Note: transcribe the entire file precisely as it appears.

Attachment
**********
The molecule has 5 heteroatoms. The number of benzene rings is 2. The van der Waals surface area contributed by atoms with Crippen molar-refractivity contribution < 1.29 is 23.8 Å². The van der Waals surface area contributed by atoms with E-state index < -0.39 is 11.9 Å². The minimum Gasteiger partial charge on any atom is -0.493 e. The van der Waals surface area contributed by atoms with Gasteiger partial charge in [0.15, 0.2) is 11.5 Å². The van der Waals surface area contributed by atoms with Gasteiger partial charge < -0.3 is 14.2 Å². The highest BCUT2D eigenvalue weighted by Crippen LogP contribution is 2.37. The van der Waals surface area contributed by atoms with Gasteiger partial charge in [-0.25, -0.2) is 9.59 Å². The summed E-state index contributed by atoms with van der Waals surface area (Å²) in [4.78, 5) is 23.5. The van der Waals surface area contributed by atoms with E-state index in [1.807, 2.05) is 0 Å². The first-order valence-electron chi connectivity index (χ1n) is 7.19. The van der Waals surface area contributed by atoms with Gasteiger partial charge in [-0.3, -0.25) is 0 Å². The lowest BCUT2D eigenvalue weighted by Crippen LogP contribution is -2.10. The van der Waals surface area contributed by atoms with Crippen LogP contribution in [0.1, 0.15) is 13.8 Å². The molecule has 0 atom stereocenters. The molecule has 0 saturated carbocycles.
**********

The molecule has 5 heteroatoms. The number of benzene rings is 2. The van der Waals surface area contributed by atoms with Crippen molar-refractivity contribution < 1.29 is 23.8 Å². The van der Waals surface area contributed by atoms with E-state index < -0.39 is 11.9 Å². The minimum Gasteiger partial charge on any atom is -0.493 e. The van der Waals surface area contributed by atoms with Gasteiger partial charge in [0.15, 0.2) is 11.5 Å². The van der Waals surface area contributed by atoms with Gasteiger partial charge < -0.3 is 14.2 Å². The highest BCUT2D eigenvalue weighted by Crippen LogP contribution is 2.37. The van der Waals surface area contributed by atoms with Gasteiger partial charge in [-0.25, -0.2) is 9.59 Å². The summed E-state index contributed by atoms with van der Waals surface area (Å²) in [4.78, 5) is 23.5. The van der Waals surface area contributed by atoms with E-state index in [1.807, 2.05) is 0 Å². The first-order valence-electron chi connectivity index (χ1n) is 7.19. The van der Waals surface area contributed by atoms with Gasteiger partial charge in [-0.3, -0.25) is 0 Å². The lowest BCUT2D eigenvalue weighted by Crippen LogP contribution is -2.10. The van der Waals surface area contributed by atoms with Crippen LogP contribution in [0.1, 0.15) is 13.8 Å². The molecule has 0 atom stereocenters. The molecule has 0 saturated carbocycles.